"That was unfortunate we had the sac fly and I got thrown out at second, but it was one of those kind of just freak plays that happened," Anderson said. "We were both doing the right thing, tagging first and third with one out. But they were able to get me at second before Beni touched home. Stuff like that is going to happen in baseball.
"It's a tough play," Anderson added. "Beni didn't know if he should be going hard all the way through home. that's going to happen. We just kind of took it for what it was worth and just kept getting after it the next inning."
Van Horn sized it up this way.
"The way it works is that you want to tag on that if you are at first because it was obvious he was going to catch it," Van Horn said. "The key is to keep your head up and watch where he throws the ball. If he throws it toward home, you walk into second. If he throws it to your base, you can put on the breaks and go back. Or if you see the ball going one way or the other just off the base and you are running and you are a good runner you can go on in.
"I think what Brian did was just put his head down and run full force," Van Horn added. "I am not blaming him, but as far as the coaching part on it, the coach has got to say ‘you are not tagging here' or ‘you are not going here.' Realistically, it should have happened and it did. I can never remember that happening to one of my teams, maybe it has…but it is very rare.
"It was a great throw, but in this type of game, runs are gold," Van Horn added. "That hurt. It took a lot of momentum away and a lot of air out of dugout and put it over there and bang, bang, two doubles in a row. That's why I said I was real proud of our team. They bend a little bit, but they didn't break. They didn't panic."
Texas A&M tied it 3-3 in the eighth when Ryne Birk doubled, moved up on passed ball and scored on an 0-2, two-out wild pitch.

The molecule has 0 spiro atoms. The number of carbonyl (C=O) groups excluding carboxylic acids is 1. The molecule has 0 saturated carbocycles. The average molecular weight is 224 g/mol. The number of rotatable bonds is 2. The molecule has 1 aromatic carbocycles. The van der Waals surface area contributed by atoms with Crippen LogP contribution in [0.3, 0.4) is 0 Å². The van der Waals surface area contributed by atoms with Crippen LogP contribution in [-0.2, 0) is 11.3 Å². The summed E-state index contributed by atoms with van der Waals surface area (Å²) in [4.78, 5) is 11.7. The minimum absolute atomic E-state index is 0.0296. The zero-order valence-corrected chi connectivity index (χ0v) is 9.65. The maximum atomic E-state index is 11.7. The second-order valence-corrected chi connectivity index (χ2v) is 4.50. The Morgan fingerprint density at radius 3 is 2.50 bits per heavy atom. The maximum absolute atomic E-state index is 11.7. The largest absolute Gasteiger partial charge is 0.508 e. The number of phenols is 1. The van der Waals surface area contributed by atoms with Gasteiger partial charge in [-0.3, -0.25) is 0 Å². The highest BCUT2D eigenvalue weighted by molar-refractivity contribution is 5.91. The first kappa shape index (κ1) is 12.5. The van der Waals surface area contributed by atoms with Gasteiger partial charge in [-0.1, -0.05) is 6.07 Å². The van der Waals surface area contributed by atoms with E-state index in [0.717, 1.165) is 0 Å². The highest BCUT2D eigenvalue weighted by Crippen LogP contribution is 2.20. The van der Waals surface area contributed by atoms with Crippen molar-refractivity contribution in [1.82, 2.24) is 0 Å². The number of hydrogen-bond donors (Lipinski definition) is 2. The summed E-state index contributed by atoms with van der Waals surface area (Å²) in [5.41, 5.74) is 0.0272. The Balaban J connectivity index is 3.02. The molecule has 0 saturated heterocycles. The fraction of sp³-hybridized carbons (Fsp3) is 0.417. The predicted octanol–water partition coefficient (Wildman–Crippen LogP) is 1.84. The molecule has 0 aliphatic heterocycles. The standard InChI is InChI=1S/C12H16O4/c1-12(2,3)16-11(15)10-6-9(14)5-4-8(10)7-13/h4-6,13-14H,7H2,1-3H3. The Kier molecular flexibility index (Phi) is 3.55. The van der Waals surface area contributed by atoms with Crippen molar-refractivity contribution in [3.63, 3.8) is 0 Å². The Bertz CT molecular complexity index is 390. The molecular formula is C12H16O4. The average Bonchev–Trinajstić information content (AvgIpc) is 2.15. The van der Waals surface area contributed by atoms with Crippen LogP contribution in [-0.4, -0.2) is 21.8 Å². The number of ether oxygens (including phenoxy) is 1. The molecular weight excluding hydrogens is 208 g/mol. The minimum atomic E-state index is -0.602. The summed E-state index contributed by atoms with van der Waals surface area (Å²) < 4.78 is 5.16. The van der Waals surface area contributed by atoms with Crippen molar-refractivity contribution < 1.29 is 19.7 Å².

"Then in the eighth we held them to one run, they tied it up, but we didn't panic," Van Horn said.
Bernal led off the game-winning rally for the second straight night with a single off reliever Matt Kent.
He moved up to second on Clark Eagan's bunt and eventually scored on Benintendi's single that was fielded in short right field and thrown over the first baseman's head – which allowed Benintendi to get to second.
"I hit it right off the end," Benintendi said. "I think he was playing far to his right. So I hit it in a good spot. But I think I knew that I was going to be safe, but I was surprised when he threw it away."
Bernal was happy to score the game winner for a second straight night.
"A little déjà vu, huh?" Bernal said. "Yeah, they were pretty much similar at-bats. Yesterday probably was a little cooler getting to walk them off. that was exciting. Today was pretty much a repeat. I got a chance to lead off the inning, just tried to do the same thing I did last night. Just slowed the game down and just look for something I could take a good swing on and find my way on base. I got lucky enough to do that and everybody behind me did their job as well."
Anderson then drove home an insurance run with a single off Corey Ray and then launched his team-leading eighth homer of the season to end any doubt.
"We just did a good job of putting the bat on the ball, taking the lead and obviously Brian's at bat was huge," Van Horn said. "He laid off some borderline pitches and did a great job with an inside fast ball, staying inside of it and hit a line drive up the middle.
"Fisher's at bat was just outstanding," Van Horn added. "Fouled off pitches, took some pitches and then got a fast ball out over the plate, elevated it and just crushed it. Momentum was ours and it was a good win for our team."
It was two rallies in two nights for Arkansas, who out-hit the visitors 8-7 on Saturday night.
"Really it was kind of really similar to yesterday," Anderson said. "We had Bernal leading off the inning in the eighth there, gets a single, kind of gets us rolling. Clark lays down a good sac and then we just kind of got good pitches to hit and we were able to square them up and hit them where nobody was playing.
"That's something you want to really do well as a team in front of your home crowd," Anderson added. "The fans were spectacular tonight. It was good for us and I hope it was good for them to get that win late in the game and kind of make it interesting. It was a good job by our offense of getting guys on and executing."
Photos by Jason Ivester
Andrew Benintendi had two hits and two RBIs on Saturday.
Eric Fisher launched his team-leading eighth homer.
Chris Oliver pitched seven innings of five-hit baseball.
Jake Wise returned to the line up on Saturday night after having a concussion last weekend.
Brian Anderson had a pair of hits and an interesting night on the base paths.
Arkansas 7, Texas A&M 3